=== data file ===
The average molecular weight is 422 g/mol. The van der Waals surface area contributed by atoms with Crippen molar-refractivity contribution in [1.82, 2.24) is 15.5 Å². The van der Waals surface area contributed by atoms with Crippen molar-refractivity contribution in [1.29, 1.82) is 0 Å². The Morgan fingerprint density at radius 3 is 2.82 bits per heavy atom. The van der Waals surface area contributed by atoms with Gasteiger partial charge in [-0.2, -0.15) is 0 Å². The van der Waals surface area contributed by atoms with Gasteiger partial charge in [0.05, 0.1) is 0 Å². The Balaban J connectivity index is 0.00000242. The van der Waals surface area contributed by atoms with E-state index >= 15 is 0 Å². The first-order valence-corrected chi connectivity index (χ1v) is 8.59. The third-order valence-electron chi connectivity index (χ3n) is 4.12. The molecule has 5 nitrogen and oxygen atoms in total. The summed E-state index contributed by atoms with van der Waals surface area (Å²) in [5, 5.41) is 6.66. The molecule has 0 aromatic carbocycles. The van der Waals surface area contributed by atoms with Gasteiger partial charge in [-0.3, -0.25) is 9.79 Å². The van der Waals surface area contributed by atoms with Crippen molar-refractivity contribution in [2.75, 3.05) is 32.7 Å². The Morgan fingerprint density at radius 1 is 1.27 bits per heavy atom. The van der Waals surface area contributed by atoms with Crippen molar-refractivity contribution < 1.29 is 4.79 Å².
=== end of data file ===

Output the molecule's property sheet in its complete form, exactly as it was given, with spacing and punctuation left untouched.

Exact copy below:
The average molecular weight is 422 g/mol. The van der Waals surface area contributed by atoms with Crippen molar-refractivity contribution in [1.82, 2.24) is 15.5 Å². The van der Waals surface area contributed by atoms with Crippen molar-refractivity contribution in [1.29, 1.82) is 0 Å². The Morgan fingerprint density at radius 3 is 2.82 bits per heavy atom. The van der Waals surface area contributed by atoms with Gasteiger partial charge in [-0.2, -0.15) is 0 Å². The van der Waals surface area contributed by atoms with Gasteiger partial charge in [0.05, 0.1) is 0 Å². The Balaban J connectivity index is 0.00000242. The van der Waals surface area contributed by atoms with E-state index >= 15 is 0 Å². The first-order valence-corrected chi connectivity index (χ1v) is 8.59. The third-order valence-electron chi connectivity index (χ3n) is 4.12. The molecule has 5 nitrogen and oxygen atoms in total. The summed E-state index contributed by atoms with van der Waals surface area (Å²) in [5, 5.41) is 6.66. The molecule has 0 aromatic carbocycles. The van der Waals surface area contributed by atoms with Gasteiger partial charge in [-0.3, -0.25) is 9.79 Å². The van der Waals surface area contributed by atoms with Crippen molar-refractivity contribution in [2.75, 3.05) is 32.7 Å². The Morgan fingerprint density at radius 1 is 1.27 bits per heavy atom. The van der Waals surface area contributed by atoms with Crippen molar-refractivity contribution < 1.29 is 4.79 Å².